Sending direct messages on social media informing people of the negative health and environmental impacts of consuming meat has proven successful at changing eating habits, a new study from Cardiff University has shown.
The study showed that sending direct messages twice a day through Facebook Messenger led to a significant reduction in the amount of red and processed meat the participants consumed over a 14-day period.
Participants reported, on average, eating between 7 and 8 portions of red or processed meat during the previous week before the Facebook messages were sent, which then dropped to between 4 and 5 portions during the second week of the intervention and stayed at roughly the same level one month after the intervention.
Furthermore, the intervention led to an observed 'behavioural spillover' effect in which the participants indicated a desire to also reduce other types of meat they would consume in the future, alongside dairy products.
The study has been published in the journal Frontiers in Psychology.
The health impacts of eating too much red and processed meat are well established, with links to cardiovascular disease, stroke, and certain forms of cancer.
Meat is also a major driver of climate change, responsible for approximately 15% of global anthropogenic greenhouse gas emissions, with a growing consensus among scientists that reducing excess meat consumption will be necessary to meet climate change targets.
Yet, evidence suggests there is a lack of public awareness of the issue and that people tend to greatly underestimate the extent to which meat consumption leads to climate change.
"With Christmas approaching, it is a good time to consider how much meat we consume on a day-to-day basis and the impacts that this can have on the environment as well as our health," said Emily Wolstenholme from the School of Psychology, who led the study.
"Our study shows that making people aware of these climate impacts makes them think about their eating habits. It also shows that people are willing to make changes to help the climate."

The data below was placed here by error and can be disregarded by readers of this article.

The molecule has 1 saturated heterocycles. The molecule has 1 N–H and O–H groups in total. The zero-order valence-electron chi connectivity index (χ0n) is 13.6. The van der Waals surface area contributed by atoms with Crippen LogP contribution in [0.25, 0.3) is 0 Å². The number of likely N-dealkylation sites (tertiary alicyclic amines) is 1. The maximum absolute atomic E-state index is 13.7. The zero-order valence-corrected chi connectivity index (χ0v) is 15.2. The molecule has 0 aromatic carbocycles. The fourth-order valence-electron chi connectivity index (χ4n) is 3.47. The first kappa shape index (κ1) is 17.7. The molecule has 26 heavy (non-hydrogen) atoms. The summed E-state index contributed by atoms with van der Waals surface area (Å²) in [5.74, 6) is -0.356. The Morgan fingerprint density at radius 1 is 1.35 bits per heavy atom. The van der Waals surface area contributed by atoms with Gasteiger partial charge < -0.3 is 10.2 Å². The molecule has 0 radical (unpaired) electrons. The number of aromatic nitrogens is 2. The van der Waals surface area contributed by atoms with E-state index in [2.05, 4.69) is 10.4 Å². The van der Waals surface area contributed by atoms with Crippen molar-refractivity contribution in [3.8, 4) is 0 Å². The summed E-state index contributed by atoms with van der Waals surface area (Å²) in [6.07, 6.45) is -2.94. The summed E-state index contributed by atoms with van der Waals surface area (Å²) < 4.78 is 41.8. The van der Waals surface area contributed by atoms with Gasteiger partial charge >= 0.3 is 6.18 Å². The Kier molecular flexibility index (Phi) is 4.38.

A total of 320 participants were recruited for the study, who were then divided into either one of three experimental conditions, or the control group, and were sent messages through Facebook Messenger twice a day during the two-week intervention period.
Different messages were sent to participants in the experimental groups, each focussing on the environmental and/or health consequences of eating too much meat, for example: "If you eat only a small amount of red and processed meat, you will protect the environment by reducing the release of harmful greenhouse gases."
Participants were asked to complete a food diary every day during the two-week period to keep track of their diet.
Surveys were sent to participants at the end of the two-week intervention to measure their red and processed meat consumption, as well as other environmentally friendly behaviours. The same survey was repeated a month after the end of the intervention.
Over the two-week period the researchers observed a significant reduction in the amount of red and processed meat that was consumed by the participants receiving health messages, environmental messages and combined health and environmental messages - with no significant difference between each of these approaches.
Professor Wouter Poortinga, co-author of the study from the Welsh School of Architecture, said: "The results of the research are really encouraging. It shows that we can make changes to our diet, and if we all do, it can make a big difference for climate change"
Frontiers in Psychology